The World Health Organisation (WHO) estimates there are nearly 200 million stray dogs worldwide and an even higher number of stray cats. These animals are part of the daily reality on the streets in different countries. But what exactly is a stray animal? Are all dogs and cats that are roaming the streets classified as strays, and why is it necessary to provide care for them?
Moving from one sub-population to another
Once a stray, an animal will not necessarily always be one, and vice versa. To understand the different movements a dog or cat can make in its lifetime, we must dive into the so-called population dynamics: from birth to reproduction to death, and how the animals can move from one sub-population to another over their lifetime.
This illustration by ICAM Coalition (International Companion Animal Management – a coalition of which FOUR PAWS is a member) shows different dog population dynamics.
For instance, an owned female dog gives birth to several puppies, but they might lead very different lives. One could spend their whole life as a beloved family pet before being abandoned on the streets, while another might begin as a pet but then be handed into a shelter when no longer wanted. Others may be dumped on the street or become lost, becoming strays.
The struggle of being a stray animal
Not every free-roaming (wandering the streets without supervision) dog or cat can be called a 'stray'.
'Real' stray dogs and cats have been abandoned by their owners or were born onto the streets and have no one to care for them. We often find these animals wandering around in their territory in cities or rural areas, scavenging for food and shelter.
These stray animals’ lives are hard, with many daily challenges: for example, it is a struggle to find food, water and shelter, and they are usually without any medical care. They are also deprived of the love and companionship they need to thrive. Therefore, each day is a struggle to survive. Stray dogs and cats generally have high mortality rates, especially puppies and kittens.
Community-owned dogs and cats are typically cared for by community members but wander freely without specific owners. While they are generally accepted as part of the community, not everyone tolerates or likes them. Sadly, when these animals become sick or injured, they lack access to the necessary medical care due to limited resources in many communities.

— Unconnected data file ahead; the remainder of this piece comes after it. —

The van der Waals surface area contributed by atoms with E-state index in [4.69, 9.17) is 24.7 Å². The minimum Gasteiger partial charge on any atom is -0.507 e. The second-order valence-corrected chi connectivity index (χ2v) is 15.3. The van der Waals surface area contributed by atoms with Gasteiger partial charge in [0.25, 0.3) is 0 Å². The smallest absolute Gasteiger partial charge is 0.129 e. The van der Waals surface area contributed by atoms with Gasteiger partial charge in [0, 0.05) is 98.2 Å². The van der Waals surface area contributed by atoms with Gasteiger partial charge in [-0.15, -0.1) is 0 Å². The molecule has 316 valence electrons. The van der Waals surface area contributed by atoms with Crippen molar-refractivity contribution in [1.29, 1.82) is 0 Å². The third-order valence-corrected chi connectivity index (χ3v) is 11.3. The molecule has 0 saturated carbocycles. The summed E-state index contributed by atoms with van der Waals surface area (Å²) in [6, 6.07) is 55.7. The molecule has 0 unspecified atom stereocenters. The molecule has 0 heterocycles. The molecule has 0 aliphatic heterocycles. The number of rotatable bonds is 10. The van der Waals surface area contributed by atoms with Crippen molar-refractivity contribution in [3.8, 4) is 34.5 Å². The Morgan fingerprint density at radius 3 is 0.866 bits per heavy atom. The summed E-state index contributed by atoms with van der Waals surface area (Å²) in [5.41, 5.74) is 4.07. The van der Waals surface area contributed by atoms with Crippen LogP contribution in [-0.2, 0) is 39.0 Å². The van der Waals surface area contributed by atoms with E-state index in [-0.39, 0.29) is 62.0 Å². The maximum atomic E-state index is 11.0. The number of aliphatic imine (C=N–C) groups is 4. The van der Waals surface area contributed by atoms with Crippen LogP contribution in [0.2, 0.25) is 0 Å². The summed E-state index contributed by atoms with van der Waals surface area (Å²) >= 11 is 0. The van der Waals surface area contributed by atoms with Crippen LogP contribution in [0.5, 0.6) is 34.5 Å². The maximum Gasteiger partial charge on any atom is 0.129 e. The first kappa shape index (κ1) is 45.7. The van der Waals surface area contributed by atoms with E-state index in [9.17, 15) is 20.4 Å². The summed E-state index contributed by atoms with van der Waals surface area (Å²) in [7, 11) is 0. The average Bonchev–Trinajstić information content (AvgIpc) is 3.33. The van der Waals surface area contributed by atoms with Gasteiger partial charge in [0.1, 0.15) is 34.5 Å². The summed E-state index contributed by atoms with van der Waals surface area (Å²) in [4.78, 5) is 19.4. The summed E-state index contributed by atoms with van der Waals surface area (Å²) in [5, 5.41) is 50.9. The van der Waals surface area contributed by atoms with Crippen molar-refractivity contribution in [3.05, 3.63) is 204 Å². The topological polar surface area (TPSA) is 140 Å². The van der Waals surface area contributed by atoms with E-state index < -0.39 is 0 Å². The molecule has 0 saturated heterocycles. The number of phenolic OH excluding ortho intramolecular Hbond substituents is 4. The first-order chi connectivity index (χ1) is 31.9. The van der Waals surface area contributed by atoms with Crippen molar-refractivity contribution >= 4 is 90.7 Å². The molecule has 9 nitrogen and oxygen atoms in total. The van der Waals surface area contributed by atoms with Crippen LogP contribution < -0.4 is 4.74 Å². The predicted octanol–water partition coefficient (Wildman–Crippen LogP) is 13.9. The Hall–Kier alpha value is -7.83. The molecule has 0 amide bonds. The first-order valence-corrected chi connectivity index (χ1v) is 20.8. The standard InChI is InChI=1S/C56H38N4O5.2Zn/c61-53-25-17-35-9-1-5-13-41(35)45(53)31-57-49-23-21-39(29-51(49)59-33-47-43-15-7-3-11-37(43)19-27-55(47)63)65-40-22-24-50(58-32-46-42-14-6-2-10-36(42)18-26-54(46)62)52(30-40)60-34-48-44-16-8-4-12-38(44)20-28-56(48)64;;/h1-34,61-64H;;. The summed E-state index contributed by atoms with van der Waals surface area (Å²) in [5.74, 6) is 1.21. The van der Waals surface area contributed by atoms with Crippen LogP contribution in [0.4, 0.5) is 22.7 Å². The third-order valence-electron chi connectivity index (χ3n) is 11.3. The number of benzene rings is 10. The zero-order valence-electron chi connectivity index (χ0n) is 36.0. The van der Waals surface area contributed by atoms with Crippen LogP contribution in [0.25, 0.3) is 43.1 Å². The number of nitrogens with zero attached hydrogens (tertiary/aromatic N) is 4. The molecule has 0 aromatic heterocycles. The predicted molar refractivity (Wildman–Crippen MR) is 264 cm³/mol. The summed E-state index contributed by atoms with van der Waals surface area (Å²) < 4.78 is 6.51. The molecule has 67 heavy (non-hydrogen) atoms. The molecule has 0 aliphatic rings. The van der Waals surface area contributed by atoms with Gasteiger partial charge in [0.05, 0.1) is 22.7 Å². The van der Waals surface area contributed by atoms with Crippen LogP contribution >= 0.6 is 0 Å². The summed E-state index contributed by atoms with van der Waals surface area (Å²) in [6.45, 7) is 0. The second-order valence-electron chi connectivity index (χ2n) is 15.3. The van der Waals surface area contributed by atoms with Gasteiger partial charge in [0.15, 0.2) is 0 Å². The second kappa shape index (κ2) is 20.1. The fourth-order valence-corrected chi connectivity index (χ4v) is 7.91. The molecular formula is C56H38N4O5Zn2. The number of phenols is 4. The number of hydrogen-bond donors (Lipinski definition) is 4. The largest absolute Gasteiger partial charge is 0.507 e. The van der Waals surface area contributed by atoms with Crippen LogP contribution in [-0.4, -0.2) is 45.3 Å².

Desexing programmes are vital for community animals (and free-roaming pets) as they interact with stray populations and contribute to the overpopulation of unwanted animals. Understanding and addressing the complex connection between community animals and strays is crucial in any population management programme.
Why stray animal care is essential
While some people may perceive stray dogs and cats as nuisances, these animals are only on the streets or in shelters due to inadequate human care and are in dire need of assistance. They endure tremendously difficult and brief lives. Furthermore, they often suffer from untreated illnesses, injuries, and, at times, deliberate abuse. In addition to their own plight, these animals also present several risks to humans and other animals.
Stray dogs and cats wandering the streets can carry zoonotic diseases like rabies and toxoplasmosis. Moreover, they can cause property damage or environmental contamination. When feeling threatened, they may display aggression, leading to potential harm to humans and other animals. Furthermore, their presence near roadways increases the likelihood of traffic accidents.
FOUR PAWS operates stray animal care programmes to provide respectful and compassionate treatment for these homeless animals, essentially pets without a home. Through these programmes, we strive to address the causes of stray animals and not just the symptoms to help humanely reduce the number of abandoned pets in the future.